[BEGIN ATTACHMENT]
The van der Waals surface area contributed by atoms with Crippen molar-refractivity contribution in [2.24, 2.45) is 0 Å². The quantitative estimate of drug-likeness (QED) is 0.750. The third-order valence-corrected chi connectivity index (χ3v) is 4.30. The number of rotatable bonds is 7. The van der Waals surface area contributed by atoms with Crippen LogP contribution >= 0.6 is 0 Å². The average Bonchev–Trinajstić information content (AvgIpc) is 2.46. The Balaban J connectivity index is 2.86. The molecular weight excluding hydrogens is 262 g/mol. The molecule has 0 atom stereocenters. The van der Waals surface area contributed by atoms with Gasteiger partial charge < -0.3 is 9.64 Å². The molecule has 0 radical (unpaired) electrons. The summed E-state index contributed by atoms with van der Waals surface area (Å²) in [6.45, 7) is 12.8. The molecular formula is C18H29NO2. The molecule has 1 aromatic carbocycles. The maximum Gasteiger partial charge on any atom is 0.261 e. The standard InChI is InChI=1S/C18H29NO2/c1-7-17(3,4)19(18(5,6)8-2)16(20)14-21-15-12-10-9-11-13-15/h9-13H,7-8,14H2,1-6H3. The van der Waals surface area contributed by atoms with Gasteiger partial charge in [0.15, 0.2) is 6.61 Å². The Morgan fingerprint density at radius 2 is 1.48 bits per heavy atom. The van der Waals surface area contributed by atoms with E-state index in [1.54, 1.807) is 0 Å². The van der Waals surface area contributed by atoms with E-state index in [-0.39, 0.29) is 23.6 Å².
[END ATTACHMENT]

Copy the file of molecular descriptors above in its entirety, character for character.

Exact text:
The van der Waals surface area contributed by atoms with Crippen molar-refractivity contribution in [2.24, 2.45) is 0 Å². The quantitative estimate of drug-likeness (QED) is 0.750. The third-order valence-corrected chi connectivity index (χ3v) is 4.30. The number of rotatable bonds is 7. The van der Waals surface area contributed by atoms with Crippen LogP contribution >= 0.6 is 0 Å². The average Bonchev–Trinajstić information content (AvgIpc) is 2.46. The Balaban J connectivity index is 2.86. The molecular weight excluding hydrogens is 262 g/mol. The molecule has 0 atom stereocenters. The van der Waals surface area contributed by atoms with Gasteiger partial charge < -0.3 is 9.64 Å². The molecule has 0 radical (unpaired) electrons. The summed E-state index contributed by atoms with van der Waals surface area (Å²) in [6.45, 7) is 12.8. The molecular formula is C18H29NO2. The molecule has 1 aromatic carbocycles. The maximum Gasteiger partial charge on any atom is 0.261 e. The standard InChI is InChI=1S/C18H29NO2/c1-7-17(3,4)19(18(5,6)8-2)16(20)14-21-15-12-10-9-11-13-15/h9-13H,7-8,14H2,1-6H3. The van der Waals surface area contributed by atoms with Gasteiger partial charge in [0.15, 0.2) is 6.61 Å². The Morgan fingerprint density at radius 2 is 1.48 bits per heavy atom. The van der Waals surface area contributed by atoms with E-state index in [1.54, 1.807) is 0 Å². The van der Waals surface area contributed by atoms with E-state index in [-0.39, 0.29) is 23.6 Å².